A fascinating and thought-provoking lecture on the wide ranging musical influence of this revolutionary musical genius.

Monday 23 July  20.30 

Nikolai Lugansky

Many years ago now, if memory serves me, in the 1990s, I first heard this artist in the Lutosławski Radio Studio in Warsaw. He performed the greatest, most poetic and sensitive performance of a 'minor' work one does not generally consider too deeply - the Myra Hess arrangement of Bach's  Jesus bleibet meine freude ('Jesu, Joy of Man's Desiring') BWV 147. I have never forgotten the deep musicality this performance and thought at the time that this young man would become a great artist - which he has.


Prélude, Aria et Final, Op. 23

Allegro moderato ed maestoso
Allegro molto ed agitato

The Prélude, Aria et Final was written two years later than the Prélude, Choral et Fugue in 1886-7. They are rather similar in structure and show the influence the organ had on the piano keyboard writing of Franck. 

Lugansky brought enormous power, transparent polyphony and lyricism to the opening movement and especially the Aria. The spiritual seriousness of the work was always declaimed unhesitatingly with almost frightening inner dynamic strength leading to redemption and the triumph of good over evil. The magnificent monumentalism, authority and rhythmic energy Lugansky brought to the Allegro molto ed agitato carried all before it, culminating in the resignation and quiet acceptance of the conclusion. However on occasion during this work I felt his overwhelming virtuosity suffocated the singing humanist poetry drawn from within the dense writing obvious in say in the Alfred Cortot recording of 1932. 

Frédéric CHOPIN

Barcarolle in F-sharp major Op. 60

A fine, dominant performance of this difficult work but I felt no instinctive warmth of expressive feeling here, a 'voice' speaking to me of the travails of love or any great sympathy or affection for the piece itself. At this level of pianism and artistry I expected more individuality and expressive poetry.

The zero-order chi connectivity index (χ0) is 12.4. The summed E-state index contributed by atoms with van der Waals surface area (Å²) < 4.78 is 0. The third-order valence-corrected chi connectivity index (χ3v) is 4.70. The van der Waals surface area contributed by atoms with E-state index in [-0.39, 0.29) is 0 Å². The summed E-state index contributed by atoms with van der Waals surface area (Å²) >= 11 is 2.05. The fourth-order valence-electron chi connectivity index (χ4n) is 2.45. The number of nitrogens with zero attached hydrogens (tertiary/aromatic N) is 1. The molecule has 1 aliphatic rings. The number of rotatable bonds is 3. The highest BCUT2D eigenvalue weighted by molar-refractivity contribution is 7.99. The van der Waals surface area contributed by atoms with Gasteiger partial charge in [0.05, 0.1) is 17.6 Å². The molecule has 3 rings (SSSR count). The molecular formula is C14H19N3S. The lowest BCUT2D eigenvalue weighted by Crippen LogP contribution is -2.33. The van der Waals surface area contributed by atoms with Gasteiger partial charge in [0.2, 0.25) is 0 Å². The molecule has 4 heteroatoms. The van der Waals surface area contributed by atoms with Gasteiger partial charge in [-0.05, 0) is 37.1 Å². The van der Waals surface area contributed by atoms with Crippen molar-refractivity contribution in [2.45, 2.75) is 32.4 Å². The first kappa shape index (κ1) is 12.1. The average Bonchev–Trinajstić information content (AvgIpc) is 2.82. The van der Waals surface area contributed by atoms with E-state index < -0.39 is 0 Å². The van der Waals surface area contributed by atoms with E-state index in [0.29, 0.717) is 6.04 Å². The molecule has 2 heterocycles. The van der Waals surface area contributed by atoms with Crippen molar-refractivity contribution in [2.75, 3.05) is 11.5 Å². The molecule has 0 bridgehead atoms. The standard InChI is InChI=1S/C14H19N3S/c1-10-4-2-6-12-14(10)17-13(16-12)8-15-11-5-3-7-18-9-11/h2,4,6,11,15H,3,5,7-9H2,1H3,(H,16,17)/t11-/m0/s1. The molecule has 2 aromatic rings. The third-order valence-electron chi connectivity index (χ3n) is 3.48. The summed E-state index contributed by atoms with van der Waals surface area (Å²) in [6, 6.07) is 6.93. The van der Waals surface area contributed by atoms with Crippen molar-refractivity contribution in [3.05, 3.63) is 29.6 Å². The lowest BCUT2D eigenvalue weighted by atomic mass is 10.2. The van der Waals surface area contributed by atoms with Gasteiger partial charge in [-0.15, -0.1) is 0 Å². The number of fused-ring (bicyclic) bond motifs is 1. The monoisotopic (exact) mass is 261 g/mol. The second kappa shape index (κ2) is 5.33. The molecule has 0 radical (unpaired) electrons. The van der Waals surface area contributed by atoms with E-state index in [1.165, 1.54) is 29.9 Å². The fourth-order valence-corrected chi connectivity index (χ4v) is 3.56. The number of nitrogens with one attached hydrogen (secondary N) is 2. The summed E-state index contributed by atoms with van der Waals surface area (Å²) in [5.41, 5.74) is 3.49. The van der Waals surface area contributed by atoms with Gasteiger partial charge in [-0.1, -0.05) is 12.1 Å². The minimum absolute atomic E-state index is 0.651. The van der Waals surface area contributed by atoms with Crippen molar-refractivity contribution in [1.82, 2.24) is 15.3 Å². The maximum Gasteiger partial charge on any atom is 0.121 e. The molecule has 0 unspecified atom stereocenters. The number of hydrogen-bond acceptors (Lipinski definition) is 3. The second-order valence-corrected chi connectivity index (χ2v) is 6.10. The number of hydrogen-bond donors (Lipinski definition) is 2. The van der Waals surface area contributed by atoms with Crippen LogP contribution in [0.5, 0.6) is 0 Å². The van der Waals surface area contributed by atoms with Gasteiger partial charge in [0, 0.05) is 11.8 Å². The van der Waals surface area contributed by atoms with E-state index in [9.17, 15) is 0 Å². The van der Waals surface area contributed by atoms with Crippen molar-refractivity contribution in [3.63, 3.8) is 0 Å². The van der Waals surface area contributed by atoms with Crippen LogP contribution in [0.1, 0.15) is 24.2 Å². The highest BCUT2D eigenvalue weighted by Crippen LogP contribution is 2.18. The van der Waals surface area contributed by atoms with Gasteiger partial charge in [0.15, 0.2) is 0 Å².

Ballade No 4 in F minor Op. 52

Written at Nohant in the summer of 1842, the beautiful 'innocent' childlike opening to the 'life opera' which evolves as the Ballade in F minor Op.52 gently and tenderly caressed us before the developmentThis was a perfectly sculpted, coherent performance of this masterpiece with transparent internal polyphony and superbly controlled evolution of the musical narrative.  Detail and nuance were organically revealed here with the greatest authority and virtuosity, growing from within and not merely as applied expression. He wound up the drama like a tight rope into a passionate coda and then the relaxation and final statement of victory suffused and softened with resignation which concludes the work. 

Despite this 'pianistic perfection', again as with the Barcarolle, I felt an unaccustomed coolness in the air, perhaps coming from a concentration on structure and intellect at the expense of emotional warmth and tenderness. I felt a lack of the deepest expressive reactions, caresses and savouring love for Chopin's transitional and eloquent harmonies. No not cloying Romanticism at all, but at times I looked for a more seductive and feminine Chopin to balance the galvanic, dynamic, masculine strength. I searched vainly for a softer yielding touch that embraced me with poetic sensuality yet retained suggestiveness and restraint. Although this masterpiece can easily withstand many differing interpretations, can be hewn in granite with the greatest pianistic conviction, this fine performance remained tantalizingly out of reach and not quite 'my Chopin'. The entire audience appeared to disagree and went wild.


Alexander SCRIABIN
Piano Sonata No. 3 in F-sharp minor Op. 23 
« Etats d’âme » ('State of the Soul')

This, one of my favourite sonatas of Scriabin, was composed 1897-8. He devised it mainly in Paris and possessed as he was by synesthesia, considered it 'bright blue'.  He also wrote an extraordinary metaphysical programme for the four movements of the work.